Uk News Rodgers has his best chance since Liverpool slip to win Leicester a trophy he badly needs United Kingdom news
PremierLeague-News.Com - The Leicester boss says that trophies will never change him, but a first in England would change his reputation and provide a rare victory for a homegrown coach
PremierLeague-News.Com - Breaking Sport Transfer News ! An interview with Brendan Rodgers in the Sunday Times last weekend opened with an apparently incidental anecdote. Speaking about his first days at Leicester City’s training ground in February 2019, Rodgers remembered a conversation with a group of cleaners. “Your role is vital at this football club, for it is you who look after the environment we work in,” Rodgers said. “If you could find some way to move these boxes it would be incredible.”This is pure, unadulterated Brendan Rodgers, or at least our perceived wisdom of him. He’s part football manager, part Instagram non-celebrity telling you that you can aim for the moon from some soulless pool in Dubai.Get expert FPL tips, delivered straight to your inboxEmail address is invalidThank you for subscribing!Sorry, there was a problem with your subscription.Ask a dozen followers of the Premier League which manager had given that quote anonymously and at least 10 would pick him; six of them would probably share the image on social media to much merriment. “There goes Brendan Rodgers,” we can imagine one cleaner saying to another after passing him in the corridor. “I must remember to thank him.” Read More Leicester team news: Injury update on Jonny Evans and other selection dilemmas for FA Cup final vs Chelsea But here’s the kicker: people do react positively to a human touch. Those cleaners probably did appreciate being made to feel important, because we all do: employees, friends, family, footballers.And, for all the mockery, Rodgers is very good at it. When asked who the best man manager he had worked under was, Steven Gerrard did not pick Keegan, Dalglish, Evans, Houllier or Benitez, but a manager for whom he never reached a cup final and never won a trophy. He picked Rodgers.Rodgers is the best British manager by almost every measure. He took Swansea City into the Premier League at the age of 38 in his first full season having spent less than £1m on new players and consolidated them in the top flight with a courageous dedication to possession football. He took Liverpool closer to their maiden Premier League title than anyone had before him.He won all seven domestic trophies available to him as Celtic manager, made them the first Scottish Invincibles for 118 years and broke the record for the longest unbeaten domestic run in British football history. He took Leicester City from 12th in the Premier League to fifth in 15 months and may well go one step further this season.But we cannot ignore the falls: Liverpool 2013-14, Leicester 2019-20. Because of who we believe Rodgers to be as a personality, not only do those late-season stumbles threaten to overshadow his successes but they are sold as an unshakeable element of his character. He is the moral tale of The Man Who Believed His Own Hype, Icarus insisting to Daedalus that the weakness of the wax could be dealt with by the power of positive thinking.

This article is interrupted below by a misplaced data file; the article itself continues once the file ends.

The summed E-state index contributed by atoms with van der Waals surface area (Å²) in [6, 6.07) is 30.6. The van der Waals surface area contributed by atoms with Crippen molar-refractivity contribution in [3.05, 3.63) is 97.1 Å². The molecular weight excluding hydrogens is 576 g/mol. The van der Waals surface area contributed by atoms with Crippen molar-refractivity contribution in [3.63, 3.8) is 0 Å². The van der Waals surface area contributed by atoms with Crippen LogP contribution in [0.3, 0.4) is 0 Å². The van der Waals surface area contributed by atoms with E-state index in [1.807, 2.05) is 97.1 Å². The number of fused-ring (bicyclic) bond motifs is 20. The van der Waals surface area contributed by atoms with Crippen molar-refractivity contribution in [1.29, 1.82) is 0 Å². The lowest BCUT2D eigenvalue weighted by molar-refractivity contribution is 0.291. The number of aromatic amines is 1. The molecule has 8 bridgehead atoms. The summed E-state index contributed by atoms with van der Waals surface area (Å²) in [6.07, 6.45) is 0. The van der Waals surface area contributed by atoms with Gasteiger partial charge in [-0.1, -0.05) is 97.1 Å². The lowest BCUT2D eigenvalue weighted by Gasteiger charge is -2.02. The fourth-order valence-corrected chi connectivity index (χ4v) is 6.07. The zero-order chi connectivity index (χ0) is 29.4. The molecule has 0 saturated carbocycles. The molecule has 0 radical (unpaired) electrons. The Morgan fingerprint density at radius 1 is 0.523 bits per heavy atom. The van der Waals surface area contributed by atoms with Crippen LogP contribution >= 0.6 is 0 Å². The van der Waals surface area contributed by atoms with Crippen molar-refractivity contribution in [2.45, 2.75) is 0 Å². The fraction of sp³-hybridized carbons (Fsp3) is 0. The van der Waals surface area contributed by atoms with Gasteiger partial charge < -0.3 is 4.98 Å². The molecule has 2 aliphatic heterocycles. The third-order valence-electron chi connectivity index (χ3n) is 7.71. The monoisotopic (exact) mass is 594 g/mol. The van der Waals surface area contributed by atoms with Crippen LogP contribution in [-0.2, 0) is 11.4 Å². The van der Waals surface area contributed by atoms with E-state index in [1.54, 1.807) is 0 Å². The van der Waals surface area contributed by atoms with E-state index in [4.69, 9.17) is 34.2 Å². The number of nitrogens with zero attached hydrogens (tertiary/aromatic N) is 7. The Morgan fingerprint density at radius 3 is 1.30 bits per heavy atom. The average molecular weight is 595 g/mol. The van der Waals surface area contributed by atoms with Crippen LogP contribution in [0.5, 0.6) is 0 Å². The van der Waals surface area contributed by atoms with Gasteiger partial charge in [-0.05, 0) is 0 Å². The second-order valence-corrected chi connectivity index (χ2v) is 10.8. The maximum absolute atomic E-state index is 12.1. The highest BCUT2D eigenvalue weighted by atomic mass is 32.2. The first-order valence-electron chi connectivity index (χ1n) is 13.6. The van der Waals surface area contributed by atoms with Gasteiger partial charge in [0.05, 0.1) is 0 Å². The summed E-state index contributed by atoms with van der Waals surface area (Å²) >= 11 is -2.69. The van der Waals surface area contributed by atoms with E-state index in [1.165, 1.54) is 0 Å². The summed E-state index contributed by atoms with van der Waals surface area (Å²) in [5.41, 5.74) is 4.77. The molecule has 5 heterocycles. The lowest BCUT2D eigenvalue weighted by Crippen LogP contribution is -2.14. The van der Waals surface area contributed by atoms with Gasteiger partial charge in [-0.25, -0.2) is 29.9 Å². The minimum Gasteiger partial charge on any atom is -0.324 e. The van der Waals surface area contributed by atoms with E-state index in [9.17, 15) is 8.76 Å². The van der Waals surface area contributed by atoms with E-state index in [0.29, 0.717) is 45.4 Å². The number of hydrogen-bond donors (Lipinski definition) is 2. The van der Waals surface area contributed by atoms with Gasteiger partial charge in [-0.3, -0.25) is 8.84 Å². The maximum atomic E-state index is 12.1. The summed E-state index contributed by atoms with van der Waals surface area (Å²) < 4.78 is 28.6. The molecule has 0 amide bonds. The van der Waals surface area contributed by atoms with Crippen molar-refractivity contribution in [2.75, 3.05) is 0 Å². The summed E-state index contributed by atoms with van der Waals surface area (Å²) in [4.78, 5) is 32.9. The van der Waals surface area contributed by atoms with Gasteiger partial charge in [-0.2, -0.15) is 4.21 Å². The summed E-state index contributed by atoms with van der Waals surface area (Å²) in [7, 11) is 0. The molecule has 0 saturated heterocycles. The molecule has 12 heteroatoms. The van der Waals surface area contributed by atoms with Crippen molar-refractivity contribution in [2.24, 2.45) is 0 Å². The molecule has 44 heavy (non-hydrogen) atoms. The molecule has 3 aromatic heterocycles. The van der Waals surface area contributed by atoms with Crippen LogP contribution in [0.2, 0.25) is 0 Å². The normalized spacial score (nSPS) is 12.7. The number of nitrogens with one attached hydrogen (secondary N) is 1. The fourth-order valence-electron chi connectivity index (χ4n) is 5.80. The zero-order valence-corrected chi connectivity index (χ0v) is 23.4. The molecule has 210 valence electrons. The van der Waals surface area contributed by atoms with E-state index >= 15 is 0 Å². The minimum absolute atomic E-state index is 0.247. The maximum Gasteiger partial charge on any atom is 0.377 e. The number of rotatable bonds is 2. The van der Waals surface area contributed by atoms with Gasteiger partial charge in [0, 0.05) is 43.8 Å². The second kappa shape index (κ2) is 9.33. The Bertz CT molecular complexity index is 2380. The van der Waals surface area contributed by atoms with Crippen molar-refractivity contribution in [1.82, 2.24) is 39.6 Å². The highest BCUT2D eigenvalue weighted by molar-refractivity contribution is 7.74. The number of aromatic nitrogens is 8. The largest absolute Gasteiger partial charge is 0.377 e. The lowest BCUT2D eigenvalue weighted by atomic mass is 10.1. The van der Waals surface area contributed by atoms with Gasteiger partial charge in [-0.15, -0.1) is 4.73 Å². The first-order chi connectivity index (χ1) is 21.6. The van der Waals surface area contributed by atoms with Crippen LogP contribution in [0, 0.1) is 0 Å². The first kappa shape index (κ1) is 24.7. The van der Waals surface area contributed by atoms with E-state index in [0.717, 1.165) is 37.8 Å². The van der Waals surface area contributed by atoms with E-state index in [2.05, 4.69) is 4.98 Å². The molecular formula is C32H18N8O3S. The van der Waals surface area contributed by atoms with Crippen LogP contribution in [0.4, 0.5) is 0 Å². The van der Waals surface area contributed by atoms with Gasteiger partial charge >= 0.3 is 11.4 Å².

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. Liverpool began 2013-14 as 33-1 sixth favourites for the Premier League title. Leicester City were joint-eighth favourites to finish in the top four.If Rodgers was guilty of anything, it was an inability to sustain emphatic over-achievement in circumstances that were, in financial terms, weighted against him. Liverpool signed one player for more than £10m in 2013/14 (Mamadou Sakho); Chelsea, Manchester United and Manchester City signed 11 for combined fees of £270m.That makes Rodgers a product of modern football discourse, through which everyone but the winner becomes a victim of their own success. At Leicester City, you compete with a wage bill that is roughly 40 percent of the richest clubs in the country. You use your man management, tactical nous and the club’s scouting networks to punch above your weight. And then, when that eventually becomes unsustainable, you are labelled as a bottler. Progress is judged not by the journey but by the end result taken out of context of everything that came before it. Rodgers has won trophies but never in England; that matters because of the Scottish tax that we impose upon success north of the border, sometimes fairly, sometimes not. The last decade of his career has been a sandwich of contrasting fortunes: his time in Scotland spent winning things but wondering if his reputation was improving, his time in England either side of it spent improving his reputation but wondering if he needed to win anything.This remark may seem controversial, but it shouldn’t: British coaching needs Rodgers to succeed.The last British manager to win one of the big three domestic trophies is still Alex Ferguson; no current serving British manager has won the domestic title, FA Cup or League Cup – Ferguson, Harry Redknapp, Graeme Souness, Steve McClaren, Kenny Dalglish and Alex McLeish have all weakened, waned or walked off into the sunset.Rodgers barely had a playing career, began coaching immediately, travelled Spain as part of his studies, worked as a youth coach and assistant manager and then took a managerial role outside the top tier. If the English coaching system has a blueprint, Rodgers is it.Rodgers has always insisted that trophies would never change him, reflecting upon the lives of his parents who worked for decades without trinkets or medals. But he is no fool; he knows that winning the FA Cup on Saturday would provide a definitive answer to an uncomfortable, unfair question.British coaching would finally have an achievement on which to hang its hat. And it may spur Leicester City, those great overachievers, onto a Champions League gatecrash that the supposedly bigger clubs around them are so desperate to stamp out. For that alone, we should wish him well.Daniel Storey’s i football column is published in print and online on Friday mornings. You can follow him on Twitter @danielstorey85More from Daniel StoreyThe Premier League schedule is a mess that could have been avoidedGiroud is his own worst enemy – too good and too nice for Chelsea to let go Project ‘Bigger’ Picture: An alternative vision for the future of English footballLiverpool have become complacent and Klopp has to find the root causeThe FA should punish Covid rule-breakers – apologies are not enough